Accused Priest Coping with Lawsuit and Media Glare
By Ollie Reed Jr
Albuquerque Tribune (New Mexico)
January 14, 2000
At Mass, the Rev. Paul Baca didn't mention the sexual-abuse lawsuit filed against him, but churchgoers prayed for him.
In his 50 years as a priest more years of service than any other active priest in the Archdiocese of Santa Fe the Rev. Paul Baca has seen his share of challenge, struggle and hardship.
But nothing in those years of experience prepared him for Thursday, with cameras shoved in his face at his lawyer's office.
"It was so intrusive," Baca said Thursday evening as he sat at a desk in an office at the Church of the Risen Savior, the Catholic parish he founded in Albuquerque's Northeast Heights and where he has served as pastor for more than 20 years.
Baca, 75, is suddenly the target of media interest because Stella Tafoya filed a lawsuit in state District Court in Albuquerque on Wednesday that accuses the priest of sexual abuse and other charges. The lawsuit also names the Archdiocese of Santa Fe, Archbishop Michael Sheehan and former Archbishop Robert Sanchez as defendants.
A native of Albuquerque's South Valley, Baca has earned a reputation as a tireless servant of the people, a laborer who helped build churches with his own hands, someone who got things done, a priest who loved the poor and started ministries to help the needy wherever he was assigned.
But on Thursday evening, not long before he was to celebrate the 6:15 Mass, Baca was a man who saw his good name, his standing among the people he serves, everything he has achieved threatened.
His face was etched with fatigue and a touch of bewilderment. He was calm, polite and soft-spoken. But he said he did not want to talk about the accusations in the lawsuit because he had not seen the lawsuit, and because his attorney had advised him not to say anything until his lawyer had had a chance to read the allegations.
"I had thought about getting something together that shows all the good things we've done here," Baca said.
"But . . . until I've had a chance to see the papers, we're in limbo."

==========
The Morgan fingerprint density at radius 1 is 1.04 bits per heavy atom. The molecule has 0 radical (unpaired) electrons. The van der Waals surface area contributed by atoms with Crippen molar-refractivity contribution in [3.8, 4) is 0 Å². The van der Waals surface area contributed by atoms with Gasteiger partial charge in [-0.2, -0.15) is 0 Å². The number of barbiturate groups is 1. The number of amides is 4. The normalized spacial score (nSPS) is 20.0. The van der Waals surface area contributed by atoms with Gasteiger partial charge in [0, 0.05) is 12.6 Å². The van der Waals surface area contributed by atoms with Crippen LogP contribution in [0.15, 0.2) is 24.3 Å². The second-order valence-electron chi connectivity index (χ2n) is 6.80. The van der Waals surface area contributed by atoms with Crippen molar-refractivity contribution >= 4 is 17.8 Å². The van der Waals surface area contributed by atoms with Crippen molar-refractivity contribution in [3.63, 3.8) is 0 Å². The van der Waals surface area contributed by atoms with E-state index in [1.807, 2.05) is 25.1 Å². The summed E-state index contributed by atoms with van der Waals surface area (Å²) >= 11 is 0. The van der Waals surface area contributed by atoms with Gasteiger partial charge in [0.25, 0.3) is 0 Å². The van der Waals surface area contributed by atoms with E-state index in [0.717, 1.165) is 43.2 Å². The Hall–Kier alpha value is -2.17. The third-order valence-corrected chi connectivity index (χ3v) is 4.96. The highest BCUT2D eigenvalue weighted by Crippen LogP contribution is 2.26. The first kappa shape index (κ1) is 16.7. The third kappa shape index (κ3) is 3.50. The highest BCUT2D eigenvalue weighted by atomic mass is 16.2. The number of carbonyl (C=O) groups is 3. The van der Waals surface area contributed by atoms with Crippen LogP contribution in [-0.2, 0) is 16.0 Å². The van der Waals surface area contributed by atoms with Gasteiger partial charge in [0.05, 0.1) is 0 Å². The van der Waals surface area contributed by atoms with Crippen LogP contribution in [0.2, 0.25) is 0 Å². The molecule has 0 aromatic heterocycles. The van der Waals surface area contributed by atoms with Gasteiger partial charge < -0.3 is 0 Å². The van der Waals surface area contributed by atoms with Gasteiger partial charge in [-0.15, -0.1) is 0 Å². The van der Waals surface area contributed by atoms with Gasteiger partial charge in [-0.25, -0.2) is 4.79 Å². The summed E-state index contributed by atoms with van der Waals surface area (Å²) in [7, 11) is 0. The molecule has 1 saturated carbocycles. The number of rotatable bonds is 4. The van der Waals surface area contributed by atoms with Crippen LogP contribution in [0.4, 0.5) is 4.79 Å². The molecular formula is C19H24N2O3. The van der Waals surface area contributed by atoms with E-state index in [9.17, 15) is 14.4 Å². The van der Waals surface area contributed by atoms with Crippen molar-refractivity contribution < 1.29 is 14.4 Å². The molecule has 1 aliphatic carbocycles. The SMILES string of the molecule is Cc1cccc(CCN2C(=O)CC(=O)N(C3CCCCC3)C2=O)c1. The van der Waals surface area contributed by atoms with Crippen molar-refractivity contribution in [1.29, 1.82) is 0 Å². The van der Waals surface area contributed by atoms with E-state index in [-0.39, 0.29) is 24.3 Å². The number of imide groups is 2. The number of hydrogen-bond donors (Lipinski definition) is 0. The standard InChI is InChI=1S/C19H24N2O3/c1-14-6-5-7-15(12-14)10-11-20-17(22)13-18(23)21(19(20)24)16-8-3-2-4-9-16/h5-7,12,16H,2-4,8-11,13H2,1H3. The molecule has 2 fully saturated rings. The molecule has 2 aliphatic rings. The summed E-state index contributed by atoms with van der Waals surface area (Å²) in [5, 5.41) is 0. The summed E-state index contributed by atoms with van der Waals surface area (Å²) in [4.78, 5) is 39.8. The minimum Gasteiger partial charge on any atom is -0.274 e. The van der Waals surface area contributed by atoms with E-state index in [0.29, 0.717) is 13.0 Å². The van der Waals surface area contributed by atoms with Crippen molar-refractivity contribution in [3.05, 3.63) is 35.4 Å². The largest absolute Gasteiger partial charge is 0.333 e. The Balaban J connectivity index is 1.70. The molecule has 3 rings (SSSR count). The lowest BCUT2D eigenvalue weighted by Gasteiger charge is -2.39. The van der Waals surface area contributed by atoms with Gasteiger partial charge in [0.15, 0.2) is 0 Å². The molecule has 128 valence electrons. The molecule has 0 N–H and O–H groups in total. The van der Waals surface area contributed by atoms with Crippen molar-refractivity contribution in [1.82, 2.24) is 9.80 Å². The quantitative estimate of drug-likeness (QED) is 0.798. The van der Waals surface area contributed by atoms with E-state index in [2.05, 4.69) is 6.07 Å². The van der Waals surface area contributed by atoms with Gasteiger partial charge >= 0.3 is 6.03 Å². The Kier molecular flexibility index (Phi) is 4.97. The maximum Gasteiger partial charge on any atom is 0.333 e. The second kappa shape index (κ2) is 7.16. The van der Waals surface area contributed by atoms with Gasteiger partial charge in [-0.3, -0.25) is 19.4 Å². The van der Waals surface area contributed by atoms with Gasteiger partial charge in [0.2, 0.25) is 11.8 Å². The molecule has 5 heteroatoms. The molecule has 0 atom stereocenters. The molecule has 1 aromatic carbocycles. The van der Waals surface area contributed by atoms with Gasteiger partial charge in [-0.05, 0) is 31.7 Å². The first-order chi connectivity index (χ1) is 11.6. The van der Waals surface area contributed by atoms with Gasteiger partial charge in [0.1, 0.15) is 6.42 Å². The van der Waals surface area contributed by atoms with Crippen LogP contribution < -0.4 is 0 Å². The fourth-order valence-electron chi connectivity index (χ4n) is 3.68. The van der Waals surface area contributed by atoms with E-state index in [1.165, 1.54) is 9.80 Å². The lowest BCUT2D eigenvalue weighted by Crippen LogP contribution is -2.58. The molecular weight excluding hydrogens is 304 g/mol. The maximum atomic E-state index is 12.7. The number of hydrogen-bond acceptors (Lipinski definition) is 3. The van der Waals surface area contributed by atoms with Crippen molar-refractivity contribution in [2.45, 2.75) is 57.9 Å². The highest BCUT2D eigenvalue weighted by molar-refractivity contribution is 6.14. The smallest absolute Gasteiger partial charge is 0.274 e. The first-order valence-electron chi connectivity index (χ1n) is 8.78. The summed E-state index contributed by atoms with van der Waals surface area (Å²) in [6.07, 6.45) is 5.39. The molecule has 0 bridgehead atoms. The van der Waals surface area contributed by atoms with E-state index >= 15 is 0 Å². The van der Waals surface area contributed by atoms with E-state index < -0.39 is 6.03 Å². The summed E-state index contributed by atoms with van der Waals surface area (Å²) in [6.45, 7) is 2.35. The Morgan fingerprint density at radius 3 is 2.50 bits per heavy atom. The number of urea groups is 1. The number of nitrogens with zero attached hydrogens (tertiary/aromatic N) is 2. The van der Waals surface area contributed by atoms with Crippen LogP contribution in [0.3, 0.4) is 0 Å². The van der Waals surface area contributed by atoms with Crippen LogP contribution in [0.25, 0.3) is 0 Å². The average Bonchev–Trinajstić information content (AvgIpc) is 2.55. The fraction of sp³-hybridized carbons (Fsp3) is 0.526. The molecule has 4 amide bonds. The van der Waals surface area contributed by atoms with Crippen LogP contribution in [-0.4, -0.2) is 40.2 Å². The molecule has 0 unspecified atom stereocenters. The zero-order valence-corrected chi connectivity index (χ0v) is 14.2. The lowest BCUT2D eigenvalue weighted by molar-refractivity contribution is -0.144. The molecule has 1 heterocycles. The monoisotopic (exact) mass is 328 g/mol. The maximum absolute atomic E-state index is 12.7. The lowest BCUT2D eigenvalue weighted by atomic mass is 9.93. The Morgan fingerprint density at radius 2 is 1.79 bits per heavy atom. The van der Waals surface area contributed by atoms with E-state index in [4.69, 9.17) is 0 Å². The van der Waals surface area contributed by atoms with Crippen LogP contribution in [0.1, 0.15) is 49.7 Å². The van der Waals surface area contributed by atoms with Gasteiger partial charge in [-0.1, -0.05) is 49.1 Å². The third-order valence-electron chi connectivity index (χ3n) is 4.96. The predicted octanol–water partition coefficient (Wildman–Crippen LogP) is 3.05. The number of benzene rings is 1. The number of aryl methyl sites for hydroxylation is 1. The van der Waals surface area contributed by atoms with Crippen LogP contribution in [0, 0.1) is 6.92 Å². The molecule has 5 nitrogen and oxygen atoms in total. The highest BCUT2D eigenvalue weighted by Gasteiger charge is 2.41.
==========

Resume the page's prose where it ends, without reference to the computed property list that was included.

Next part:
Minutes later, Baca, wearing green vestments, celebrated Mass for about 50 people.
During his homily, he did not talk about the accusations that have been made against him.
Instead, he reminded his congregation that God does not take sides in things such as war or political campaigns, in which each party is trying to dig up scandal about the other party.
He said God is not going to fight our battles for us, but that God is there to guide people, to help them work things out among one another and to bring out the best in one another rather than the worst.
The lawsuit, however, was on the minds of the parishioners gathered at the church Thursday.
During the part of the Mass in which the congregation is invited to name causes or intentions for which it wants the group to pray, one woman said, "For you, Father Baca, from all of us here tonight, that you be given the strength and support you have always given us.
"Lord, hear our prayer . . .."
Tafoya, 41, filed the lawsuit against Baca in state District Court alleging sexual abuse, conspiracy, battery and other matters. The lawsuit does not specify damages being sought.
In a written statement, the archdiocese would not comment about the Baca case but said it does not tolerate sexual misconduct within the church.
The lawsuit alleges a sexual relationship between Tafoya and Baca that began in the 1970s when Tafoya was 15 and Baca was a pastor at the Queen of Heaven Church. It went on to say the relationship ended when she was 16 but resumed in 1989.
According to the lawsuit, Baca ended the relationship 1990, when Catholic priests began to face lawsuits for sexual abuse.
State District Court Judge Theresa Baca, who is the Rev. Baca's niece, originally was assigned the case but has recused herself. The case has been assigned to Judge Daniel Schneider.
Any original material on these pages is copyright © BishopAccountability.org 2004. Reproduce freely with attribution.